The French government said Thursday that it had summoned the director of a major retirement home operator to appear for questioning over allegations of patient abuse and hygiene negligence at its sites.
Sparked by the publication of “The Gravediggers” this week, the scandal has drawn widespread condemnation from officials and calls for inspections of the upscale Orpea homes by the authorities.
The book, by independent journalist Victor Castanet, cites employees and relatives claiming that residents are at times left for hours with soiled underwear or go days without care as managers seek to maximise profit margins.
Orpea has contested the claims as “untruthful, scandalous and injurious”, but said it had asked two independent firms to evaluate them.
It also denied a claim by Castanet that he was offered €15 million by an “intermediary” to drop his investigation.
Jean-Christophe Romersi, the group’s managing director for France, where it operates around 350 of its nearly 1,200 homes worldwide, was called by the minister in charge of the elderly, Brigitte Bourguignon, to appear on February 1 over the “grave accusations.”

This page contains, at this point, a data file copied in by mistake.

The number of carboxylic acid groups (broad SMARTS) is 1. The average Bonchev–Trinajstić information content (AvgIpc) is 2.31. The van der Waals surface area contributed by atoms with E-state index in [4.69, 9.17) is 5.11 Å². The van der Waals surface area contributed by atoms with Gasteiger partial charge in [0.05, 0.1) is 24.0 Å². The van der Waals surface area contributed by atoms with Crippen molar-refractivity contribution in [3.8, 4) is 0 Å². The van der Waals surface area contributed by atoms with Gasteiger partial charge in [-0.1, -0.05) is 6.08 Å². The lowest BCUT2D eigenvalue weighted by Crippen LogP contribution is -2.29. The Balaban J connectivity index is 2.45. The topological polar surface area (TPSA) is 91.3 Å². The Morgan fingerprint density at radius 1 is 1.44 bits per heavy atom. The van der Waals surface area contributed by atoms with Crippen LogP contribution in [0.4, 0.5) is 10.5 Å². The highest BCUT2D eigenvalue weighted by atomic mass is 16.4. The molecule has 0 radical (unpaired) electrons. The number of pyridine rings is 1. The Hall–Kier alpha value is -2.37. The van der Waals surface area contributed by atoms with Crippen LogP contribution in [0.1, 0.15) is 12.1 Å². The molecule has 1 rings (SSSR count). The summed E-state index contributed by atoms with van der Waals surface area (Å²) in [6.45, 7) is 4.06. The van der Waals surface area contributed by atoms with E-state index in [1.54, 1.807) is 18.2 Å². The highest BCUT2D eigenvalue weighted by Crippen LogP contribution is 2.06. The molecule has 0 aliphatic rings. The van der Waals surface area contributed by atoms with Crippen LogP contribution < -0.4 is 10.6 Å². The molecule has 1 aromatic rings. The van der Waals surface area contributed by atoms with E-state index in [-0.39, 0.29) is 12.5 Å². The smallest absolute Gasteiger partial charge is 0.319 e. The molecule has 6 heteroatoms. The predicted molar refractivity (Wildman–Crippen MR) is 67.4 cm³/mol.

“It will be the chance to hear Orpea’s explanations on several matters, which will be the focus of in-depth inquiries by state authorities,” Bourguignon said in a letter to Romersi.
In particular she asked for details on Orpea’s policies on hygiene and food supplies as well as its “financial practices.”
Orpea has seen in market value cut in half on the Paris stock exchange since Monday, when French daily Le Monde published parts of “The Gravediggers” ahead of its release Wednesday.
It is currently the top seller among books sold by Amazon France.